In the summer of 1981, a young British stylist who'd worked at Harper's Bazaar and Savvy landed at New York Magazine. Her job was fashion editor; her name was Anna Wintour. Peep that staff portrait!
In addition to mentioning that Wintour arrived at the magazine with her own desk, New York also notes that in the fortnight their new editor has been on the job, she hasn't appeared in the same outfit twice.
Wintour's first fashion spread for New York starred a young Andie MacDowell posing on a Midtown rooftop in a Rietveld Red Blue chair.
Reader response to Wintour and her aesthetic was mixed.
It took Wintour all of until August 24 to run a spread that linked higher quality pieces with higher prices. "Investing In The Best" advises that "The right looks are also more costly, but well worth it." And they're still pulling that 'investment pieces' line on us now!
For the May 3, 1982, issue, Wintour ran a spread called "Wait Until Dark."
It was shot by Lothar Schmidt on location at Danceteria.
But one of the best reasons to trawl through New York's digitized archives is to search, in these spreads, for the headwaters of Wintour's aesthetic.
Am I alone in drawing a visual parallel between "Wait Until Dark," and a story for U.S. Vogue's September, 2007, issue, featuring Shalom Harlow?
The later spread, photographed by Steven Klein, even has the same men's wear theme.
In the February 28, 1983, issue, the cover fashion story "Metropolitan Life" features this shot of model Jennifer Rubin at Sloan's supermarket.
Vogue Paris used the Morton Williams on E. 23rd St. as a setting for its own editorial about surreal suburban malaise in October, 2007.
And in fact it was that editorial, by Steven Klein, that I always assumed was the inspiration for American Vogue's tamer, Steven Meisel-shot, supermarket editorial of one year later. But maybe all this time Wintour was hearkening back to the winter of '83?
Predictably, Wintour's love for fur blossomed early. This story, entitled "Furs For All Seasons," is from September 14, 1981. Wintour touts this "sheared-rabbit blouson that reverses to a rain jacket." It's by this designer, maybe you have heard of him, Karl Lagerfeld?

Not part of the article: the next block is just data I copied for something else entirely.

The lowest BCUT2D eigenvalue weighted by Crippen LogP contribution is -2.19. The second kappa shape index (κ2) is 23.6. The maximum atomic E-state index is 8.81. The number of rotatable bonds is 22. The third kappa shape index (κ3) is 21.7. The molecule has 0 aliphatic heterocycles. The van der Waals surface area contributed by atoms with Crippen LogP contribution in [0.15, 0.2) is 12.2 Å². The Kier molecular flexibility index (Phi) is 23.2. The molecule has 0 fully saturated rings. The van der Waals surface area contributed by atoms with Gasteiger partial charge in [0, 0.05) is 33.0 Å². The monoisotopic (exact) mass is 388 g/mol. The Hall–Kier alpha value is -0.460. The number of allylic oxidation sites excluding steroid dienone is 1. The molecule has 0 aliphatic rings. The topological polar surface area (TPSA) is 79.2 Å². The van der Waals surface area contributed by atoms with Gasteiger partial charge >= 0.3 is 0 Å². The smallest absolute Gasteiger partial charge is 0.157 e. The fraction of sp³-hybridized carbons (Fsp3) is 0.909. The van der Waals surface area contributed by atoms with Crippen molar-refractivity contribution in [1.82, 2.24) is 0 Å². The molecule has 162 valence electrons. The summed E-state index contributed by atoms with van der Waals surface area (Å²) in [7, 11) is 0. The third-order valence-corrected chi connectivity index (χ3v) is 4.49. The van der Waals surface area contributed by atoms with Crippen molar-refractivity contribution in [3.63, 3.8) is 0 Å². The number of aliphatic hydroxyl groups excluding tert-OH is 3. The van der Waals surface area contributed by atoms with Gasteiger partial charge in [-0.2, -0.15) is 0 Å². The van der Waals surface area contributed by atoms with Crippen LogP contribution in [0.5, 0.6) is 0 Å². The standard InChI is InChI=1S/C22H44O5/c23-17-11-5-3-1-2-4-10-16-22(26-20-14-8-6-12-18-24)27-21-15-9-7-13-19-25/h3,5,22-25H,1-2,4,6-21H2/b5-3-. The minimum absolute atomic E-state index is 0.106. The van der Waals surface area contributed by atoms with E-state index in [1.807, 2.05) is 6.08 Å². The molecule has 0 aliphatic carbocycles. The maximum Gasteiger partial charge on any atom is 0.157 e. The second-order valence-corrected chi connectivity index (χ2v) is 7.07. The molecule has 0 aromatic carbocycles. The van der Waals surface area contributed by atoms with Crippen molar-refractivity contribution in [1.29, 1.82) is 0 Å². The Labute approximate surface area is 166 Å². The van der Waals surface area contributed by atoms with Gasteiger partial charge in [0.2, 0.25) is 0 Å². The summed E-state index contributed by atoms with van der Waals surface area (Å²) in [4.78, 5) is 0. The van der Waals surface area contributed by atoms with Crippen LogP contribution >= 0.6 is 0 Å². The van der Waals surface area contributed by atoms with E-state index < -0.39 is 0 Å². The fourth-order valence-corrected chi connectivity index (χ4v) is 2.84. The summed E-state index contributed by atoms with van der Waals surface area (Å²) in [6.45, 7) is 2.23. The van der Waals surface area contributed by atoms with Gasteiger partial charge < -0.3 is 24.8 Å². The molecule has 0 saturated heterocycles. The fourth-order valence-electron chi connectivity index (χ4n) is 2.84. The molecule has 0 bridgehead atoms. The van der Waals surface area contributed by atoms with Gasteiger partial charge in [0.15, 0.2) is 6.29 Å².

Amazingly, in 1981 a Fendi "beaver coat with squirrel necks and mole" only ran $8,250. That seems like a steal given the $64,300 gold-dipped Fendi fur coat that Vogue featured in its September, 2008, issue. This editorial does take care to point out that "None of the furs shown is on the endangered species list." So while Anna Wintour might judge you for your egret-feather hat, she thinks rabbits are fair game. Good to know.
Also in September of 1981, Wintour used a spread to boost the American profile of the then-little known Japanese designers Rei Kawakubo and Yohji Yamamoto. (Apparently she was a fan of shooting head-to-toe runway looks even back then.)
Wintour shot a 25-year-old Ines de la Fressange for a story about what models wear on their own time. Her famous Anglophilia definitely shows in the spread: two of the five models pictured are British, and a third, Wintour points out, shops at an L.A. store that specializes in "English rock'n'roll clothes."
Lady GaGa, is that you?
I searched, valiantly, for a picture of a model pulling some daft pose while jumping, since that's pretty much all that Vogue publishes under Wintour's watch today. This shot from an April 4, 1983, story about British fashion designers was as close as I could get.
Eureka! The definitive inspiration for the terrible graffiti Wintour made Julian d'Ys paint on the walls of the Met.
As for this editorial, from the December 13, 1982, issue, I've got no snark.
It's actually kind of beautiful — the spread has a simplicity that's entirely missing from the sterile, massively airbrushed set pieces of American Vogue today.
I suppose you don't get to be Anna Wintour without doing something right, once upon a time. (Either that or secretly sacrificing your first born.)
All images via the Google Books archive of New York